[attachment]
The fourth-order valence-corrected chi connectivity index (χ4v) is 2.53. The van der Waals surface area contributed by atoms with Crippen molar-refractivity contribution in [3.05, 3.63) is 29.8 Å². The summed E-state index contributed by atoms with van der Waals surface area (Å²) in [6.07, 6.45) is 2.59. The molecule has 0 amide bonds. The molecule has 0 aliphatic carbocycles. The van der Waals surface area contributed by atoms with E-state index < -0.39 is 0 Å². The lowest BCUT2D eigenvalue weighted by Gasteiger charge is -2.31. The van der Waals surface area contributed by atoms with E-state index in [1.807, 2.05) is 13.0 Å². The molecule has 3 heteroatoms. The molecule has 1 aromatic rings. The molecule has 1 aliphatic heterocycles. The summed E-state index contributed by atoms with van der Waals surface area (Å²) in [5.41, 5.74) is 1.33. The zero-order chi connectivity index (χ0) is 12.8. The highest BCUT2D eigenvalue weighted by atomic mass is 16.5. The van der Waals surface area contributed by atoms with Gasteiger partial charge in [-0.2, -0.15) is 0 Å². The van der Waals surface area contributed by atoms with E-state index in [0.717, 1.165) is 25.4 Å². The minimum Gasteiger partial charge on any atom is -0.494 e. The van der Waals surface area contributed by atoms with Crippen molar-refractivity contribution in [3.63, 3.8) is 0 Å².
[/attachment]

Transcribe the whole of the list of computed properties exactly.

The fourth-order valence-corrected chi connectivity index (χ4v) is 2.53. The van der Waals surface area contributed by atoms with Crippen molar-refractivity contribution in [3.05, 3.63) is 29.8 Å². The summed E-state index contributed by atoms with van der Waals surface area (Å²) in [6.07, 6.45) is 2.59. The molecule has 0 amide bonds. The molecule has 0 aliphatic carbocycles. The van der Waals surface area contributed by atoms with E-state index < -0.39 is 0 Å². The lowest BCUT2D eigenvalue weighted by Gasteiger charge is -2.31. The van der Waals surface area contributed by atoms with E-state index in [1.807, 2.05) is 13.0 Å². The molecule has 3 heteroatoms. The molecule has 1 aromatic rings. The molecule has 1 aliphatic heterocycles. The summed E-state index contributed by atoms with van der Waals surface area (Å²) in [5.41, 5.74) is 1.33. The zero-order chi connectivity index (χ0) is 12.8. The highest BCUT2D eigenvalue weighted by atomic mass is 16.5. The van der Waals surface area contributed by atoms with Gasteiger partial charge in [-0.2, -0.15) is 0 Å². The van der Waals surface area contributed by atoms with E-state index in [0.717, 1.165) is 25.4 Å². The minimum Gasteiger partial charge on any atom is -0.494 e. The van der Waals surface area contributed by atoms with Crippen molar-refractivity contribution in [3.63, 3.8) is 0 Å².